Worse yet, Vous’s journey to godhood is almost complete, and a mysterious being called Shadow (who is not but looks remarkably like Eric) is wandering Levaal with great power but no purpose it yet understands.

The end might be coming faster than anyone thinks.

Why you should buy it: This sequel to Pilgrims picks up where it left off, and we're excited for a new trip to Levaal!

Release date: 2/24/2015

The Turnip Princess and Other Newly Discovered Fairy Tales by Franz Xaver von Schonwerth, Erika Eichenseer

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What it's about: With this volume, the holy trinity of fairy tales—the Brothers Grimm, Charles Perrault, and Hans Christian Andersen—becomes a quartet. In the 1850s, Franz Xaver von Schönwerth traversed the forests, lowlands, and mountains of northern Bavaria to record fairy tales, gaining the admiration of even the Brothers Grimm. Most of Schönwerth’s work was lost—until a few years ago, when thirty boxes of manu­scripts were uncovered in a German municipal archive.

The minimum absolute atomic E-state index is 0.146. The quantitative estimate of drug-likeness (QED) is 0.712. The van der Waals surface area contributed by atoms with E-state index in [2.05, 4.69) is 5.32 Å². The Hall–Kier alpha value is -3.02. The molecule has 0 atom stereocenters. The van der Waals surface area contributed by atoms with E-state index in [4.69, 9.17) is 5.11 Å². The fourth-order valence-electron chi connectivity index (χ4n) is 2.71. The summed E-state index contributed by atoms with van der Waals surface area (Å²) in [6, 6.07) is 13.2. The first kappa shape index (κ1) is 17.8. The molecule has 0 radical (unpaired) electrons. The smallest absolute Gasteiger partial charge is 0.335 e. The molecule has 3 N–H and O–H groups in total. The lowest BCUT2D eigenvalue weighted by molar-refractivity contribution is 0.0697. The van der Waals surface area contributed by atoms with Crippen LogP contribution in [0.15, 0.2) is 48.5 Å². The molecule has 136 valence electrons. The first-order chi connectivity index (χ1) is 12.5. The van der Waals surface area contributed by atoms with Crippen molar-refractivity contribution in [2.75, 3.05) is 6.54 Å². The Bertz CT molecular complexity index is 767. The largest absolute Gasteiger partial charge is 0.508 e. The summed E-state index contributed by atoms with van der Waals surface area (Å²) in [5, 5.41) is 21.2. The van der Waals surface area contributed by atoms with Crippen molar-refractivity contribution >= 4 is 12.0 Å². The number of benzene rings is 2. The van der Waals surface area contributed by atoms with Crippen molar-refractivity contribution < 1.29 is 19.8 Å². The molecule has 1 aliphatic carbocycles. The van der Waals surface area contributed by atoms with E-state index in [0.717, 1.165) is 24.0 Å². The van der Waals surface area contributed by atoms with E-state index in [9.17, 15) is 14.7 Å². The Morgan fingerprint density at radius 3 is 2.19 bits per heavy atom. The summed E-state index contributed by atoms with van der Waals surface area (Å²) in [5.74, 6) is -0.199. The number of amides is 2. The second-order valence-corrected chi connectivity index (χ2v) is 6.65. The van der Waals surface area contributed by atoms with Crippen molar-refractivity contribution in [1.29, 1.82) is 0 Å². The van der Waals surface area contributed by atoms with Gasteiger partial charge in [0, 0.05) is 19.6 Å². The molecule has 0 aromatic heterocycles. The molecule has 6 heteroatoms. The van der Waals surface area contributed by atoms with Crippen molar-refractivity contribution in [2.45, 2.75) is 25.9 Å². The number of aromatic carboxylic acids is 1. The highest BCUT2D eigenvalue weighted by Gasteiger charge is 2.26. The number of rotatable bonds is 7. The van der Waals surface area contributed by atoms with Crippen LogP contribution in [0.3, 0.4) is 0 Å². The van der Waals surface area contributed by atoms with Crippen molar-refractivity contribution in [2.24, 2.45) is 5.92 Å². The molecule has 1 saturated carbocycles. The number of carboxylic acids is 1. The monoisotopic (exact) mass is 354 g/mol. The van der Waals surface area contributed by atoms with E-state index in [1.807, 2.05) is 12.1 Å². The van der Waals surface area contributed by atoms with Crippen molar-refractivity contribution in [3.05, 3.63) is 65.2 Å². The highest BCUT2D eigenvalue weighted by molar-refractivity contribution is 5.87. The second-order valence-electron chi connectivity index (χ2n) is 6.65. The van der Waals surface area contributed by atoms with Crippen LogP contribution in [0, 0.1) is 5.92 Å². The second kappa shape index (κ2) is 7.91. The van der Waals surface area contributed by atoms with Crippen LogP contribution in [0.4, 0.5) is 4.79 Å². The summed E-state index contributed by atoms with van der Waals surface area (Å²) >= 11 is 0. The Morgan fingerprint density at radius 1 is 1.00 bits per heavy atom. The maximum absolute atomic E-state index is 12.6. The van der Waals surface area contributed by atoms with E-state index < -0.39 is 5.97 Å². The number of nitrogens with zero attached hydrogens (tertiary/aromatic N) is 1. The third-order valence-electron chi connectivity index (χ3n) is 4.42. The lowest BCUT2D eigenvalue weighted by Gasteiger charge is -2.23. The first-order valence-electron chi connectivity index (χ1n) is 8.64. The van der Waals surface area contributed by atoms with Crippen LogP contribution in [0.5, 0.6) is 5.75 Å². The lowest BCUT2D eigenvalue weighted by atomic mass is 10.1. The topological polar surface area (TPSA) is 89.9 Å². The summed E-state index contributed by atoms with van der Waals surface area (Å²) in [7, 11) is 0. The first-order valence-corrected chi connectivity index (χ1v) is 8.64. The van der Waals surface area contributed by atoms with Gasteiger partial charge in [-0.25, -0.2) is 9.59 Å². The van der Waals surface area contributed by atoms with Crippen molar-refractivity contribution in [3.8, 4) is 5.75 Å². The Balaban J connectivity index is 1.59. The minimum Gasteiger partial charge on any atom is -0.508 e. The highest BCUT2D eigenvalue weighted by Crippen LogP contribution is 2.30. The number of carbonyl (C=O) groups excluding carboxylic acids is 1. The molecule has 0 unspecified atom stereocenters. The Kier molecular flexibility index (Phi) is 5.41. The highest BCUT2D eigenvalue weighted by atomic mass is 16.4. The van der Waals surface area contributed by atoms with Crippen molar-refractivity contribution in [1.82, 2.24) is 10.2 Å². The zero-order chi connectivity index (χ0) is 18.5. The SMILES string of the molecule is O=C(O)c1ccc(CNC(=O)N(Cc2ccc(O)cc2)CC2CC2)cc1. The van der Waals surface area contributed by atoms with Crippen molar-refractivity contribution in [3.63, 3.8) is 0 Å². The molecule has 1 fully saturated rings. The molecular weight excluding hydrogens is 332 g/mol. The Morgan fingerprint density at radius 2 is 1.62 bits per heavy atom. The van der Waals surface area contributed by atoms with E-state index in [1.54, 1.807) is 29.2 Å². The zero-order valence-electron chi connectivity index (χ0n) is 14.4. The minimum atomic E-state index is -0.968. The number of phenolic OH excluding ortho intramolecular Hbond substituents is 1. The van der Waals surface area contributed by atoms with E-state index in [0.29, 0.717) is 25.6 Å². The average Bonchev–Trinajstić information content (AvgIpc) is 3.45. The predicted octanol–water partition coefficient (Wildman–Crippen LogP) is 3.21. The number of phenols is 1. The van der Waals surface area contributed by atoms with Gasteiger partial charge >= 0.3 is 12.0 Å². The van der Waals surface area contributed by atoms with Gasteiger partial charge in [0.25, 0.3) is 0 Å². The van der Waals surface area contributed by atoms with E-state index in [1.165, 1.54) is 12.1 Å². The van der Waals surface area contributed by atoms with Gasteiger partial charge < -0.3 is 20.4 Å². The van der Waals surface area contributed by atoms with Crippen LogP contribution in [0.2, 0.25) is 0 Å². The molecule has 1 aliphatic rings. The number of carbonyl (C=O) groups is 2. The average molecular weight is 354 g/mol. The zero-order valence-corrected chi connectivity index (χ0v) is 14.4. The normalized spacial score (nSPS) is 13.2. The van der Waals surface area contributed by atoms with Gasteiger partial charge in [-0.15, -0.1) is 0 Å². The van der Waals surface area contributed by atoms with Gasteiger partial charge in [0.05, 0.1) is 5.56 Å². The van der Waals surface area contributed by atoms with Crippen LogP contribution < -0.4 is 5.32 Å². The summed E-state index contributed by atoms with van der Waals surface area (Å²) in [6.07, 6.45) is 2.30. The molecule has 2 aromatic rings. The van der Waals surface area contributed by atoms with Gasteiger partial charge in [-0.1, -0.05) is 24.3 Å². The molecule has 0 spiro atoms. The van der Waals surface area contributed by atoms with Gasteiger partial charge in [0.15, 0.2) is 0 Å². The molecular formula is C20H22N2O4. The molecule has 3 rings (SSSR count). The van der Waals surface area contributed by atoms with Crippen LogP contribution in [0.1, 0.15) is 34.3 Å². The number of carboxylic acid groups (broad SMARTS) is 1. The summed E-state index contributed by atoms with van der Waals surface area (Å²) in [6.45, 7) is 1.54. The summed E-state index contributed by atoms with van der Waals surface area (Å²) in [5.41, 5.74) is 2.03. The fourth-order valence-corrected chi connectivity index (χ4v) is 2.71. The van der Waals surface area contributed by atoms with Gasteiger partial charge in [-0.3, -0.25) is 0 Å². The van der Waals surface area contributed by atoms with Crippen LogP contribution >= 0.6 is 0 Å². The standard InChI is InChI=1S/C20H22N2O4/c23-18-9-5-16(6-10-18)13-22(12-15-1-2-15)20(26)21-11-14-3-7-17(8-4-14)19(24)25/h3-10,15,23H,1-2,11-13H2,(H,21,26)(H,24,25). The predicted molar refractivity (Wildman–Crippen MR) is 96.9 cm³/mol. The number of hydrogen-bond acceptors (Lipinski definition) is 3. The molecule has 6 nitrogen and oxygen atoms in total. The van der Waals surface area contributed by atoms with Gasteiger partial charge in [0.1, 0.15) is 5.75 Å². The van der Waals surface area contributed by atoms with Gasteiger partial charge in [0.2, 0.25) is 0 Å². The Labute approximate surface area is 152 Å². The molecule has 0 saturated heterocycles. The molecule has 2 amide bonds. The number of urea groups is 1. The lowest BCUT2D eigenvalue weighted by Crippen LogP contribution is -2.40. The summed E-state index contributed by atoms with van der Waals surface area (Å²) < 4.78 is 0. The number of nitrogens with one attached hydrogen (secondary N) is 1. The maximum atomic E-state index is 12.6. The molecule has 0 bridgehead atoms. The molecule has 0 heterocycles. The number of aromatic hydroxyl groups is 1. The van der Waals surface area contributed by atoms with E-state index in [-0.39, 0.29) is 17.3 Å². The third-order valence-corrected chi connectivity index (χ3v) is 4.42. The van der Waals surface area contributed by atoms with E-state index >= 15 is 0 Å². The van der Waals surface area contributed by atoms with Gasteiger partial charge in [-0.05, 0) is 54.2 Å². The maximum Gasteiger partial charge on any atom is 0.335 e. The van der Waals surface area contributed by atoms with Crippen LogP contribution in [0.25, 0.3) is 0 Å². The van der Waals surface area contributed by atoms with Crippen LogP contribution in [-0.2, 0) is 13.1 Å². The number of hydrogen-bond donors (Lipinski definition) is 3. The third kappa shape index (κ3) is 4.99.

Now, for the first time, Schönwerth’s lost fairy tales are available in English. Violent, dark, and full of action, and upending the relationship between damsels in distress and their dragon-slaying heroes, these more than seventy stories bring us closer than ever to the unadorned oral tradition in which fairy tales are rooted, revolutionizing our understanding of a hallowed genre.

Why you should buy it: This new collection of newly-translated fairy tales looks to be a really outstanding (and most likely, creepy) read.

Release date: 2/24/2015